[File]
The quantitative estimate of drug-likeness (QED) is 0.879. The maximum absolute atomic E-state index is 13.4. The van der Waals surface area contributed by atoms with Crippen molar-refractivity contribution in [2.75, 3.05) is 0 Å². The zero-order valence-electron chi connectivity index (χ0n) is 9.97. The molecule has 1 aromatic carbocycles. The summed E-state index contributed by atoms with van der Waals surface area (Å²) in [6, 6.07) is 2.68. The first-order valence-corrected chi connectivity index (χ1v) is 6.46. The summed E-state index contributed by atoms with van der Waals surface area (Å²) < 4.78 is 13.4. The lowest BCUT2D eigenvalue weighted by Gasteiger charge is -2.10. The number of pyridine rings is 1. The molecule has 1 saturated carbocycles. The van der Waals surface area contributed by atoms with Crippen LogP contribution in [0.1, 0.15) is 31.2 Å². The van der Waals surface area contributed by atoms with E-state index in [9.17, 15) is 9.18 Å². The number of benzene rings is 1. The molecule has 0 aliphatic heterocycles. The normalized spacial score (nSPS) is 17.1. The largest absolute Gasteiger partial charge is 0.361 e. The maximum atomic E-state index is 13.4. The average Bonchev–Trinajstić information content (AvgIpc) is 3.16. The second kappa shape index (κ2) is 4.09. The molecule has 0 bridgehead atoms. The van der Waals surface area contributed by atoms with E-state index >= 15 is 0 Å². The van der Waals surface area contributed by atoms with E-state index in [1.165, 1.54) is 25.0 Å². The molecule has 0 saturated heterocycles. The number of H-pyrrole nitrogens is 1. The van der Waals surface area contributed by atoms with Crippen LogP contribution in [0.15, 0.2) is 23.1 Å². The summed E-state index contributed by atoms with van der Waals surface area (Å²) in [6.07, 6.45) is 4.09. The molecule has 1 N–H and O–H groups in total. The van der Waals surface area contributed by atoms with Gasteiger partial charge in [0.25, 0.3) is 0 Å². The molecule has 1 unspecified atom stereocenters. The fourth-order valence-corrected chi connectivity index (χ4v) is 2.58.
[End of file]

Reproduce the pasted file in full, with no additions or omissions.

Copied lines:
The quantitative estimate of drug-likeness (QED) is 0.879. The maximum absolute atomic E-state index is 13.4. The van der Waals surface area contributed by atoms with Crippen molar-refractivity contribution in [2.75, 3.05) is 0 Å². The zero-order valence-electron chi connectivity index (χ0n) is 9.97. The molecule has 1 aromatic carbocycles. The summed E-state index contributed by atoms with van der Waals surface area (Å²) in [6, 6.07) is 2.68. The first-order valence-corrected chi connectivity index (χ1v) is 6.46. The summed E-state index contributed by atoms with van der Waals surface area (Å²) < 4.78 is 13.4. The lowest BCUT2D eigenvalue weighted by Gasteiger charge is -2.10. The number of pyridine rings is 1. The molecule has 1 saturated carbocycles. The van der Waals surface area contributed by atoms with Crippen LogP contribution in [0.1, 0.15) is 31.2 Å². The van der Waals surface area contributed by atoms with E-state index in [9.17, 15) is 9.18 Å². The number of benzene rings is 1. The molecule has 0 aliphatic heterocycles. The normalized spacial score (nSPS) is 17.1. The largest absolute Gasteiger partial charge is 0.361 e. The maximum atomic E-state index is 13.4. The average Bonchev–Trinajstić information content (AvgIpc) is 3.16. The second kappa shape index (κ2) is 4.09. The molecule has 0 bridgehead atoms. The van der Waals surface area contributed by atoms with E-state index >= 15 is 0 Å². The van der Waals surface area contributed by atoms with E-state index in [1.165, 1.54) is 25.0 Å². The molecule has 0 saturated heterocycles. The number of H-pyrrole nitrogens is 1. The van der Waals surface area contributed by atoms with Crippen LogP contribution in [0.15, 0.2) is 23.1 Å². The summed E-state index contributed by atoms with van der Waals surface area (Å²) in [6.07, 6.45) is 4.09. The molecule has 1 N–H and O–H groups in total. The van der Waals surface area contributed by atoms with Gasteiger partial charge in [0.25, 0.3) is 0 Å². The molecule has 1 unspecified atom stereocenters. The fourth-order valence-corrected chi connectivity index (χ4v) is 2.58.